Sunday, November 5, 2017

Fixing New Hampshire airplane registration fees

By Patrick Abrami

Last late February, the House Ways and Means Committee (HWAMC) received HB124 that called for the elimination of all airplane registration fees. This bill passed the full House on a voice vote per the recommendation of the Transportation Committee. Since it involved revenue the bill made its way to the HWAMC as the second committee.

The reason for the bill was to eliminate the very complex system of coming up with fees, especially for the first 10 years of a plane being registered in New Hampshire, that is based on millage rates and weight. The owner of a new large plane based upon this formula could pay a fee upwards of $300,000 for the first year. We heard testimony from representatives with interests at the airports in Nashua and Portsmouth who have hanger space but no new customers because of this fee structure. We also heard testimony from the airports, some 25 in New Hampshire, mostly small, who indicated if the registration fees were eliminated so would the approximately $250,000 annually in assistance to these airports who count on this revenue.

A subcommittee was formed that month with me as chair. We only had time for two meetings since we had to vote all bills out of the House by the end of March. We all agreed that this was a problem worth fixing. We tried hard in March to come up with a solution, but as I told the more than 25 interested people in the audience, “we are running out of runway.” All of the constituencies agreed to our retaining the bill to work on it in the fall.

I was appointed chair of a subcommittee made up nine members that met five times this fall. Each time there were representatives from DOT Aeronautics, small plane owners, large plane owners, small airports, large airports, airport base operators, the commercial airports, and other interested parties. After meeting with members of the Finance Committee it was clear no money would be coming from the general fund to help lower the fees. New Hampshire raises in round numbers $1 million in registration fees and another $250,000 in fuel taxes for a total of $1,250,000, which in theory is utilized to fund DOT Aeronautics operations as well as provide money to help our airports. The challenge to the committee and the constituencies was to make changes in fee and tax rates that resulted in revenue neutral totals. This was a classic zero-sum game.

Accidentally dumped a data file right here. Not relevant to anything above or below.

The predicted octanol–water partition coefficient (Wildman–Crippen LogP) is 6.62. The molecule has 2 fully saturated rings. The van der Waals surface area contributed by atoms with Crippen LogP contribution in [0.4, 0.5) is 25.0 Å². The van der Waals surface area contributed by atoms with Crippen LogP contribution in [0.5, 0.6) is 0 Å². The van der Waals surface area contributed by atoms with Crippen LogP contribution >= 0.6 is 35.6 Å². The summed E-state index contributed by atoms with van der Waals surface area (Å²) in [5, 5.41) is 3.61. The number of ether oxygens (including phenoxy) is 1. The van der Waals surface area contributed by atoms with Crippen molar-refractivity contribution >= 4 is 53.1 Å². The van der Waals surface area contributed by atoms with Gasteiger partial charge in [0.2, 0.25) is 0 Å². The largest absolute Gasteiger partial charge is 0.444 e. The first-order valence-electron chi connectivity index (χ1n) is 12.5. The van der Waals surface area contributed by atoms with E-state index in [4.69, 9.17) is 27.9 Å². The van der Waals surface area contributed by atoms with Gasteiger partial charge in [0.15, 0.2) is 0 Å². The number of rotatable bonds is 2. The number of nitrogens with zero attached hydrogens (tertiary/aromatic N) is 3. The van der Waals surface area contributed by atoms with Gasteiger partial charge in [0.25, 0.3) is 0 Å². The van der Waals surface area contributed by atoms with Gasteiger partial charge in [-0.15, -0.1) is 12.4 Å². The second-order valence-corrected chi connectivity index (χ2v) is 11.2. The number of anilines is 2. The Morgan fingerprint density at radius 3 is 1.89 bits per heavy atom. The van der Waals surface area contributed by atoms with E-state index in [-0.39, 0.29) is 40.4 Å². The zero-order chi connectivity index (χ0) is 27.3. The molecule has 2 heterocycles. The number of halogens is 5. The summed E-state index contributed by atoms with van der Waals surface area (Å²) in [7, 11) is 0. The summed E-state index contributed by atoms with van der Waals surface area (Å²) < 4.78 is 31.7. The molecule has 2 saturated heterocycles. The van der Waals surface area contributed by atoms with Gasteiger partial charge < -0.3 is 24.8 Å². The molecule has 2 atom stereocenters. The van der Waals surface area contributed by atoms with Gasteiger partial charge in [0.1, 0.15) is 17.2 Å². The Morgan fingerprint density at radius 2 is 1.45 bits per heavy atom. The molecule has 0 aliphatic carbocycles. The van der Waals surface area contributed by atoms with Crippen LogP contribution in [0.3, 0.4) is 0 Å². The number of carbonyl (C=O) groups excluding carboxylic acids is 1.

All of the constituencies made proposals. If the revenue wasn’t enough we went back to the drawing board. Then the compromises from the different constituencies began. The committee heard what everyone was saying and crafted a grand compromise. What made the compromise somewhat easy was that our Jet A and aviation gasoline taxes were some of the lowest in the country, but our registration fees were some of the highest. The resulting registration formula was changed to 100 percent weight based. The three types of fuel taxes, which are Jet A for commercial planes, Jet A for private planes, and aviation gasoline for piston planes were all raised in a modest manner, which still resulted in our rates being much less than most states including Massachusetts. The $1,250,000 per the compromise amendment will come from $430,000 in registration fees and $820,000 in fuel taxes. The subcommittee voted 9-0 “ought to pass” as amended. The full committee voted 22-1 “ought to pass.”

We hope these changes will be enough to convince a 42-plane time-share company based in Portsmouth to stay in New Hampshire. Without this change they would have to pay $6,280,000 in registration fees over 10 years as they modernized their fleet, but if they moved to Massachusetts the registration fees over 10 years would be $132,000. Massachusetts came after the larger plane market big time by getting rid of their sales tax on planes and only charging up to $300 to register a plane per year. The Massachusetts Achilles heel is that their fuel taxes and overall fuel costs are much higher than New Hampshire. The whole fuel tax and overall cost per gallon discussion is complex, especially why planes refuel where they do.

We are hopeful if this bill as amended becomes law that there will be resurgence in private aviation in New Hampshire.

Republican Patrick Abrami is a state representative from Stratham and vice chair of the House Ways and Means Committee.

Original article can be found here ➤ http://www.seacoastonline.com

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